An economic impact study conducted by the Bureau of Revenue Estimates found that in Maryland, the craft beer industry had an overall economic impact of $802.7 million and supported or created 6,541 jobs in 2016. The industry contributed nearly $110 million in local, state and federal revenues, which directly supports investments in education, public safety, transportation and the environment.
Still, the state is a net importer of craft beer, meaning it consumes more (275,000 barrels) than it produces (247,000 barrels). Furthermore, the National Brewers Association ranked Maryland 47th in economic impact, 36th in number of breweries and 25th in gallons produced per adult aged 21 years and over – all indications that the state’s craft beer industry has plenty of room to grow if the arbitrary restrictions currently in place are lifted.
More information about the Comptroller’s legislation can be found in the documents below.
From media outlets in the state
Baltimore Sun: Cutting through the foam of Maryland’s beer controversy
The purpose of Maryland’s regulation of the alcohol industry is “for the protection, health, welfare, and safety of the people of the state,” and it is for that reason only that state law justifies policies to “displace or limit economic competition.”
Disparate opponents are gearing to fight the recommendations of Comptroller Peter Franchot’s Reform on Tap task force recommendations to the General Assembly on how to unshackle the state’s growing craft brewery industry. Opponents who were on the task force complain that their input was ignored.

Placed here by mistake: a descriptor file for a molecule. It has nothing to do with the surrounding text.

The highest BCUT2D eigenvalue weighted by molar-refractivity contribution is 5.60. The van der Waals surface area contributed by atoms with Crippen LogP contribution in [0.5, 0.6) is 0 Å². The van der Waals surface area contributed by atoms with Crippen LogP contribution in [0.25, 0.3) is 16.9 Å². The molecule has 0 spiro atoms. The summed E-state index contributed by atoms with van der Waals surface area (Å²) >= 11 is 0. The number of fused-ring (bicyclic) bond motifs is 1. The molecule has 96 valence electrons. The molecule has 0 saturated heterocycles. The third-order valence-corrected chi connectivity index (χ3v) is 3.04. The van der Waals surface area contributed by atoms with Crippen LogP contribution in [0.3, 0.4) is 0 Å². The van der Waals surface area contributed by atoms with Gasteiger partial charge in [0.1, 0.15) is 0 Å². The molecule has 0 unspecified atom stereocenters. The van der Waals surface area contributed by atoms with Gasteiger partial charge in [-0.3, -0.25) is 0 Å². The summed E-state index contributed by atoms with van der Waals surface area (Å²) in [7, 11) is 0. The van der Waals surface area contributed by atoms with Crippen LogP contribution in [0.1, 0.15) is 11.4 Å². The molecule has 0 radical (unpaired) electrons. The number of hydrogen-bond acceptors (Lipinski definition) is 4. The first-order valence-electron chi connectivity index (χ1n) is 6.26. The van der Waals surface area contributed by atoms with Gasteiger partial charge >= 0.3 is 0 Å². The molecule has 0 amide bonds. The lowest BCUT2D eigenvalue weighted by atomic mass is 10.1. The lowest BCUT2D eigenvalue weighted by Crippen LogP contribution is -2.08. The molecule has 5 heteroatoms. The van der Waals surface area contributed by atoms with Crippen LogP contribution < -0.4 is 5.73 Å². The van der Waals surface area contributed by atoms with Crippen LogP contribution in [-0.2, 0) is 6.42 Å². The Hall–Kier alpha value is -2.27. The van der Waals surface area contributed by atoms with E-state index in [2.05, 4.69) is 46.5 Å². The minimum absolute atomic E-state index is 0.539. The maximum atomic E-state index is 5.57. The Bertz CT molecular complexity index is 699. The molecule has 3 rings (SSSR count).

Capital Gazette: Joe Petro: Franchot’s proposals are much needed
Those who see criticisms of the proposals coming from the Reform on Tap Task Force should not be led to believe that all Maryland alcohol retailers share such views of state Comptroller Peter Franchot’s ongoing efforts to reform Maryland’s dysfunctional beer laws.
From media outlets on the Shore
MARYLAND – In Maryland, lawmakers have been butting heads over ways to reform current brewing laws. A new bill has recently been introduced that could set new limits on production. House Bill 1052 would allow larger breweries that already sell 2,000 barrels to continue crafting that amount.
Delmarva Daily Times: Craft breweries more than vital than ever in Maryland: Franchot
The legislative session is underway in Annapolis and it is time to bring our thoughts back to beer. During the past year, a rather intense debate has illuminated craft brewing in Maryland, blinding us to some of the more crucial issues surrounding this industry.
The Dispatch: | Petitions Aim To Garner ‘Craft Beer Tourism’ Support For Legislation Changes | News Ocean City MD
BERLIN – Efforts to reform craft beer regulations in Maryland are in full force along the Eastern Shore, but distributors in the industry are voicing their concerns. Last year, Comptroller Peter Franchot formed a “Reform on Tap” task force in response to the 2017 passage of House Bill 1283, which imposes certain restrictions on breweries with a class five brewery license.